Consequences for Failure or Refusal to Comply with the Business Continuity or Return to Work Plan

Consider what disciplinary or other consequences will be applied to employees who fail or refuse to comply with the business continuity or return to work plan. For example, will employees be sent home in these circumstances, and if so will they be paid or unpaid while they are away? When considering the issue of discipline, take into consideration whether the employee's action constitutes misconduct, or if it reflects a legitimate concern involving human rights, privacy or the right to refuse unsafe work under occupational health and safety legislation. Also consider what steps will be taken where a third party or contractor employee fails or refuses to comply with the business continuity or return to work plan.

Response to a Positive Diagnosis or Potential Exposure to COVID-19 in the Workplace

Consider in advance what steps you will take if an employee or their family member tests positive for COVID-19, or is exhibiting symptoms of possible COVID-19, or has been exposed to someone else with COVID-19. Will self-quarantining or testing be required in these circumstances, and what happens if the test result comes back positive or negative? What steps will be taken with respect to contract tracing among other employees, and who will be responsible for that? Will the business remain open while these steps are taken, or are there any additional protective measures that will be implemented in these circumstances? How will a positive test result in the workplace be communicated to other employees, bearing in mind the privacy rights of the employee with confirmed or suspected COVID-19?

Response to Employees Who Believe that Returning to Work will Cause or Exacerbate a Disability or Health Risk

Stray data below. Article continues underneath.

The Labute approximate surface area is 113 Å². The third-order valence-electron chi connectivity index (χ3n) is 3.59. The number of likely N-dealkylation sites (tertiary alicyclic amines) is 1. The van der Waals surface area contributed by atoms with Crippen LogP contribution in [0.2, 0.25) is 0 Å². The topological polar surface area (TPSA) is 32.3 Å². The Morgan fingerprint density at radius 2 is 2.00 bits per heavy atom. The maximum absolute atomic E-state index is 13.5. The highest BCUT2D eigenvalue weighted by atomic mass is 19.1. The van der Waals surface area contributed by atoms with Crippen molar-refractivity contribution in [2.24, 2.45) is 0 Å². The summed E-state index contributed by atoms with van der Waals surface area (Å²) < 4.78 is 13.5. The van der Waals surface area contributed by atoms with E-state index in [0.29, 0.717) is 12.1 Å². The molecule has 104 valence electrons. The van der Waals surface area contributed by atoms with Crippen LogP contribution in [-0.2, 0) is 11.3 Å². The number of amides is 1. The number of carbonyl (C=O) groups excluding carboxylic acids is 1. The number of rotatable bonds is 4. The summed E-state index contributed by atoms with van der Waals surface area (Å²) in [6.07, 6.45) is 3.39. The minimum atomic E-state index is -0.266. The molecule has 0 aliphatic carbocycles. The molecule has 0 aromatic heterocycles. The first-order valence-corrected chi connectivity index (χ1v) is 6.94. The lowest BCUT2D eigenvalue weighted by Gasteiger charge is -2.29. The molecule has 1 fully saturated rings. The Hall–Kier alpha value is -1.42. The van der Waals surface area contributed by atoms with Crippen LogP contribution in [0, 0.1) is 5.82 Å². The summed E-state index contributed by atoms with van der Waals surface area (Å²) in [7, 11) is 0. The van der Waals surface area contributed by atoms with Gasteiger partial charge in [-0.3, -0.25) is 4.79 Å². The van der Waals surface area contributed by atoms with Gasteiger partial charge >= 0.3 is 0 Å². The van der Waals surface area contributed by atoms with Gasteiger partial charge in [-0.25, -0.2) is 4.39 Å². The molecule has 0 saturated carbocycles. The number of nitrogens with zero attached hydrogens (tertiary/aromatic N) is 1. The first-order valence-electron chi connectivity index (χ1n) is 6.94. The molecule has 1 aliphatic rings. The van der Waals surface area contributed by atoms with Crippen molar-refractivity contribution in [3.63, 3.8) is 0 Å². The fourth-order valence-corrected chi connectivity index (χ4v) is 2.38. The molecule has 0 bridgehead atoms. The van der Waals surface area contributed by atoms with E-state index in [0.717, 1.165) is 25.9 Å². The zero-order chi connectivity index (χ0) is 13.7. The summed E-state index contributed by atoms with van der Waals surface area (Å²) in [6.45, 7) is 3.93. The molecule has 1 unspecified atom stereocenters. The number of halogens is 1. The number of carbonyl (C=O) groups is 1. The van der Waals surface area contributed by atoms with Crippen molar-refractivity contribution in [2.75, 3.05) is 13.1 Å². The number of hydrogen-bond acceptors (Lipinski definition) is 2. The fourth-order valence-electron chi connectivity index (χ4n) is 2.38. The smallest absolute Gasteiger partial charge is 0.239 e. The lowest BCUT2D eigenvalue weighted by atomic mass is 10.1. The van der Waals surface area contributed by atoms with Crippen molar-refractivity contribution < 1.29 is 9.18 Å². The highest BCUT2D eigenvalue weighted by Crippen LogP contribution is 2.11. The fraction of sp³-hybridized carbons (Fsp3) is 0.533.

Some employees may believe that returning to work at this time will cause or exacerbate an existing disability such as anxiety, an autoimmune disorder or respiratory problems, or lead to some other increased risk to health and safety. Consider in advance how you will handle these concerns, including who such concerns should be directed to, what medical information will be required from the employee, whether any job protection exists under applicable employment standards legislation and whether the employee would qualify for short- or long-term disability benefits in these circumstances. Also consider whether any human rights issues arise and, if so, whether the employee can be accommodated by working from home.

The list of issues above is not exhaustive, and other factors may also need to be considered depending on the nature of the employer's business....." 

Credit: 

 Carl Cunningham and John R. Gilmore, Bennett Jones LLP, published via Lexology on May 21, 2020 

 

read more

UPDATE ON THE COMMERCIAL RENT SUBSIDY FOR CKL SMALL BUSINESSES - APPLY NOW. WHAT YOU NEED TO KNOW.

The federal government announced today that application documents and updated criteria for Canada Emergency Commercial Rent Assistance (CECRA) for small businesses are now available, and that the program will be opened for applications beginning on May 25.

This program will provide forgivable loans to eligible commercial property owners, who in turn will give a rent reduction of at least 75 per cent for April and May (retroactive), and June, to their small business tenants.

Applications will be accepted through the Canada Mortgage and Housing Corporation website beginning on May 25, and application documents can be accessed now.

Additional Information About CECRA: 

  • CECRA will provide forgivable loans to qualifying commercial property owners, whether they have a mortgage on their property or not. The loans will cover 50 per cent of three monthly rent payments that are payable by eligible small business tenants who are experiencing financial hardship during April, May, and June.

  • The loans will be forgiven if the qualifying property owner agrees to reduce the small business tenants’ rent by at least 75 per cent under a rent reduction agreement, which will include a term not to evict the tenant while the agreement is in place. The small business tenant would cover the remainder, up to 25 per cent of the rent.